Collards are easy to grow and disease free. Transplant outside as soon as the soil can be worked. They handle the cold and tolerate some heat. Plant after danger of frost. Space plants 24″ apart in rows 3′ apart. Collards grow best when the daytime temperature range is between 60-65 degrees F.
Although Collards take some time to mature, you can begin using the older outside leaves as needed. By using the outer leaves first, this allows the plant to keep on producing new, more tender, center leaves. Don’t cut the whole plant, though, if you want it to keep on producing. As plants produce generously, it is easy to get more than you need. Days to harvest 75-85 days.
Collards brassica oleracea var. medullosa
High yielding, slow to bolt. Vigorous
with dark green, smooth leaves. Mild,
sweet flavor. Rapid regrowth after harvest.
Harvest 55 days.
Large leaves, slow bolting.
Harvest 75 days.
Collards culture –
Collard greens are grown for their large, dark-colored, edible leaves. The name “collard” comes from the word “colewort” (cabbage plant). Collard greens are classified in the same group as cabbage, broccoli, kale and spring greens. In many parts of the world, collard greens are grown as a garden ornamental.
Widely considered to be a healthy food, collard greens are a good source of vitamin C and soluble fiber, and contain a number of nutrients that have potent anticancer properties. A staple of Southern U.S. cuisine, they are often prepared with other similar green leafy vegetables, such as kale, turnip greens, spinach, and mustard greens and are eaten year round. Typical seasonings when cooking collards can consist of smoked and salted meats (ham hocks, smoked turkey drumsticks, pork neck bones, fatback or other fatty meat), diced onions, vinegar, salt, and black, white, or crushed red pepper. Some cooks even add a small amount of sugar. Collard greens may also be thinly sliced and fermented to make collard kraut, which is often cooked with flat dumplings.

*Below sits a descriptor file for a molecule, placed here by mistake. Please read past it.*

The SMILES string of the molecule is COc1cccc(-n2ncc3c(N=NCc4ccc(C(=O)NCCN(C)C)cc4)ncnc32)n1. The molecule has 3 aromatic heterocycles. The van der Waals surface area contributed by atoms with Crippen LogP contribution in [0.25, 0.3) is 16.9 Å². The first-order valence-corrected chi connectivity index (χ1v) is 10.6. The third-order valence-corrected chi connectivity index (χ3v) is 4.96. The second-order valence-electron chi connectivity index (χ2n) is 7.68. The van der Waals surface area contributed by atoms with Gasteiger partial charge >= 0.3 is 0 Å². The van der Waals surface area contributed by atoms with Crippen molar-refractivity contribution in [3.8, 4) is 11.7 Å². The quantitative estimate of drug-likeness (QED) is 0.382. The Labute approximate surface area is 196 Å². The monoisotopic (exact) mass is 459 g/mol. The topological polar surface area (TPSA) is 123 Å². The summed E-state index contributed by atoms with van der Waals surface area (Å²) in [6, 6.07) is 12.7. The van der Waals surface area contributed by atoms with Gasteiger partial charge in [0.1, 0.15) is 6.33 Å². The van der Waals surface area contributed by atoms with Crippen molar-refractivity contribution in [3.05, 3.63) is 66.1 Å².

Collards are commercially cultivated for their thick, slightly bitter, edible leaves. While available year-round, they are tastier and more nutritious after the first frost. Kept refrigerated, fresh collard leaves can be stored for about three days. Once cooked, they can be frozen and stored for greater lengths of time.